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January 31, 1931


Author Affiliations

Assistant Professor of Surgery, Columbia University College of Physicians and Surgeons; Associate Attending Surgeon, Presbyterian Hospital in the City of New York NEW YORK
From the Fracture Service of the Presbyterian Hospital, Department of Surgery.

JAMA. 1931;96(5):337-341. doi:10.1001/jama.1931.02720310027005

It is my purpose in this paper to call attention to the common faults in the care of the ordinary type of dislocation of the shoulder as observed in a fracture clinic, and the results as reflected in prolonged convalescence and even permanent disability.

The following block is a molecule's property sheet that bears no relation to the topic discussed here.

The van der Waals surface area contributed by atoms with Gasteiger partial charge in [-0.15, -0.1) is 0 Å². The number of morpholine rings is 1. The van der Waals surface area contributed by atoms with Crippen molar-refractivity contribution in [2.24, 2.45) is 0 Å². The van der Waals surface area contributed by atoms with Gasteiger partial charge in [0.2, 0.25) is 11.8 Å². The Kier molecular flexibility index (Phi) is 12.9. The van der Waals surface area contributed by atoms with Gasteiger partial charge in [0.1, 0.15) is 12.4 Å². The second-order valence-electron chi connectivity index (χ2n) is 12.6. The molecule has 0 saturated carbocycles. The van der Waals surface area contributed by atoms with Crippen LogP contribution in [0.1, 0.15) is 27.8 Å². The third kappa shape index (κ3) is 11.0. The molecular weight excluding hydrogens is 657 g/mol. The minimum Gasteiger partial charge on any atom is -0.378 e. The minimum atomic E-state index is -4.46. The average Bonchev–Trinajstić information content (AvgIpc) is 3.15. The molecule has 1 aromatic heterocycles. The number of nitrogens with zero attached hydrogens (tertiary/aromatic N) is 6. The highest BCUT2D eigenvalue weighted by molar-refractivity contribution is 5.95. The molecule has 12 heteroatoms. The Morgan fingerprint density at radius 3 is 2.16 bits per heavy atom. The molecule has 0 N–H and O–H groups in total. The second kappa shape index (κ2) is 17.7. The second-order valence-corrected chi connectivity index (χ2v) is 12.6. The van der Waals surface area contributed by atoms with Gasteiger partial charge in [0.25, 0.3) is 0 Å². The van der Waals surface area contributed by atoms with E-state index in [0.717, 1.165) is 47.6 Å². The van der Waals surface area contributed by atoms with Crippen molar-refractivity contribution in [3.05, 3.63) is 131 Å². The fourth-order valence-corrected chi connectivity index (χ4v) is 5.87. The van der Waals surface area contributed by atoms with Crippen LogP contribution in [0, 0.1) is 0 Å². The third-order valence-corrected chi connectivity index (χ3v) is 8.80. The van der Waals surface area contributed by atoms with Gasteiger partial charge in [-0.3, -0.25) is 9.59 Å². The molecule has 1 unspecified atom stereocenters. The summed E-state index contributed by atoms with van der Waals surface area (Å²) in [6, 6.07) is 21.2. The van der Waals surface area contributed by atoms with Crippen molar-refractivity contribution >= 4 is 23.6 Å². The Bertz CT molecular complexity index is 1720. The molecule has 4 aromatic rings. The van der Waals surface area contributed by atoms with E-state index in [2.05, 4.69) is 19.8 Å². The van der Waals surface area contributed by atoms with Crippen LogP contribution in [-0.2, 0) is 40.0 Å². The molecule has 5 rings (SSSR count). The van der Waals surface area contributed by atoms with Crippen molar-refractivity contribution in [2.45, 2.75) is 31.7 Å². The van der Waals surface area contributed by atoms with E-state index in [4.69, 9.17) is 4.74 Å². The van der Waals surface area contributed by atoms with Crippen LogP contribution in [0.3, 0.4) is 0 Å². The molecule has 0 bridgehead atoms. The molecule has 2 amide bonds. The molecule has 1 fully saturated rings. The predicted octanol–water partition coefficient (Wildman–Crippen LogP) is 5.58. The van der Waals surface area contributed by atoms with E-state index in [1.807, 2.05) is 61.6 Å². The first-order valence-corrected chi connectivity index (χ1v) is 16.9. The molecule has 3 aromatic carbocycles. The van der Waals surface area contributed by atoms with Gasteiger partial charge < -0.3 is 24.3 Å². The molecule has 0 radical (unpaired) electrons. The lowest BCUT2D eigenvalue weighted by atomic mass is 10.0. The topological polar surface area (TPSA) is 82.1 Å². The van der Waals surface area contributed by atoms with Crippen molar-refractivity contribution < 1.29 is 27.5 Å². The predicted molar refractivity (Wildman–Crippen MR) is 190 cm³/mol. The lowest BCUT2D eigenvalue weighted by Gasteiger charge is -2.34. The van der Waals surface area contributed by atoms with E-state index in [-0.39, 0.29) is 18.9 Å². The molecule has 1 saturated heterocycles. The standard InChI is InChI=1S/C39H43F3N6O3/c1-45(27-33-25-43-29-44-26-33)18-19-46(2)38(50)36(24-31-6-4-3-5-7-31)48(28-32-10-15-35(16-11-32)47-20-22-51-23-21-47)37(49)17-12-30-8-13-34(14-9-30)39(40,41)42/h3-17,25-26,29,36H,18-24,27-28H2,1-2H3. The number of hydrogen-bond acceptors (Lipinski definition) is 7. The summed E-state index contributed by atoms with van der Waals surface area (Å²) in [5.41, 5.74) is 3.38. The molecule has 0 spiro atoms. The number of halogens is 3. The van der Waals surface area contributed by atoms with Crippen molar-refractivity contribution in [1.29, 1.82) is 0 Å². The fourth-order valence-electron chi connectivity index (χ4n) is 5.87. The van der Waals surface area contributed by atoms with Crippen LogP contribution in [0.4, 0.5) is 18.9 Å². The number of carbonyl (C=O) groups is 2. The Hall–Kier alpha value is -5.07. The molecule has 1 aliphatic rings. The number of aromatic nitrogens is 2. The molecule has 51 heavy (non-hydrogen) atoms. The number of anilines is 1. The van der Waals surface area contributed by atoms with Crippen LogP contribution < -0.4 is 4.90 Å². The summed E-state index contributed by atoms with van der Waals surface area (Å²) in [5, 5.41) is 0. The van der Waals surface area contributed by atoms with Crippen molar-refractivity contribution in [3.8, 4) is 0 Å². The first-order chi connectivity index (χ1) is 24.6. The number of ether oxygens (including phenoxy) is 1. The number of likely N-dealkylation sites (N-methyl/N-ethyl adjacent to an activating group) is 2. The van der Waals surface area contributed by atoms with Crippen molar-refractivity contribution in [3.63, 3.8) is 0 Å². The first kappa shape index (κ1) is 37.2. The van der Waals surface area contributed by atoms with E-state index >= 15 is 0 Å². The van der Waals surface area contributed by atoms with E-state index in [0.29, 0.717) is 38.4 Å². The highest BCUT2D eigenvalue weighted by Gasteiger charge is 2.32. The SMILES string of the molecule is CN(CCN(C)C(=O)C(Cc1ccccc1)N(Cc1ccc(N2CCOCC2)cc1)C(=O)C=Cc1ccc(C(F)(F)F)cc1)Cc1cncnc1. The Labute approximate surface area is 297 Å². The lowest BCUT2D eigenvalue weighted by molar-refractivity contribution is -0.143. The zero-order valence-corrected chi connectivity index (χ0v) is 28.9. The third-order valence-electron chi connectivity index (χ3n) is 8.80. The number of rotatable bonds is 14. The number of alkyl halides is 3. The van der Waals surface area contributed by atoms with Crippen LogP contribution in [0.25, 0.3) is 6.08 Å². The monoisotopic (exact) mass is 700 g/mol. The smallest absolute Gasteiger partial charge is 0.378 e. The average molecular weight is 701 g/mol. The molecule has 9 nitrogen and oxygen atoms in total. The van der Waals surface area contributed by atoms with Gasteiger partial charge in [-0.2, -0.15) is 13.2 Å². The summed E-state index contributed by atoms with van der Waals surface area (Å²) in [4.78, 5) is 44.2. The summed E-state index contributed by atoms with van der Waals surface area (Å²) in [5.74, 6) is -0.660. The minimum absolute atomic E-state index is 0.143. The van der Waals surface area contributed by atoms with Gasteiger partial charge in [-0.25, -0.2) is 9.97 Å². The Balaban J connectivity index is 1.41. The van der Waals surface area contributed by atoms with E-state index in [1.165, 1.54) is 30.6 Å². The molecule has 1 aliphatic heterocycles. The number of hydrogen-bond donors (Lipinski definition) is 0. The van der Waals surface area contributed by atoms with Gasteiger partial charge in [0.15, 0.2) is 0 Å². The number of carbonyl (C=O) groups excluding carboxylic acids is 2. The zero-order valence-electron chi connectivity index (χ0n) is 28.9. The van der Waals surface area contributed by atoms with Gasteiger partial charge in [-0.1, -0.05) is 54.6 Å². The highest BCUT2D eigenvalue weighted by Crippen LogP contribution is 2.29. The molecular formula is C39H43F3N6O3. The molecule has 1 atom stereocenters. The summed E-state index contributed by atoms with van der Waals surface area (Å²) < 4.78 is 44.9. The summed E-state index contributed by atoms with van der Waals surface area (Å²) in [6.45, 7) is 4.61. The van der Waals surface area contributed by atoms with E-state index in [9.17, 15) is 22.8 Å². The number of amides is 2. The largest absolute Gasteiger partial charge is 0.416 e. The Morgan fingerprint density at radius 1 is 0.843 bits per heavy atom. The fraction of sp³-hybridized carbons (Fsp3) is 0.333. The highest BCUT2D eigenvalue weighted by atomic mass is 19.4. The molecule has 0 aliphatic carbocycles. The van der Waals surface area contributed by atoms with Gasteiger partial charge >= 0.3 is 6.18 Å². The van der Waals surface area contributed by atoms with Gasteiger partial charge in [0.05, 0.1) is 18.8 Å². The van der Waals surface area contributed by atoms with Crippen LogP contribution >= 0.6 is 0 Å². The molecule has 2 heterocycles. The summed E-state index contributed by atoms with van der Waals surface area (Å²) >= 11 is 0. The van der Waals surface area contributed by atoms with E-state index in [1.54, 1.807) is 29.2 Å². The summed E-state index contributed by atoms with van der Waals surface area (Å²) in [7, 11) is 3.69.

Dislocation of the shoulder is a fairly frequent accident and too often is accorded attention only as a trivial affair. In these days of economic evaluation of injury, the care of these cases must be carried out with the idea of securing as complete a return to normal as possible in as short a time as possible, with strict guard against the possibility of late complications. The tendency to regard the lesion as a displacement of the head of the humerus from the glenoid, and therefore the treatment as essentially the replacement of the displaced head, militates against the proper care of the case. The proper

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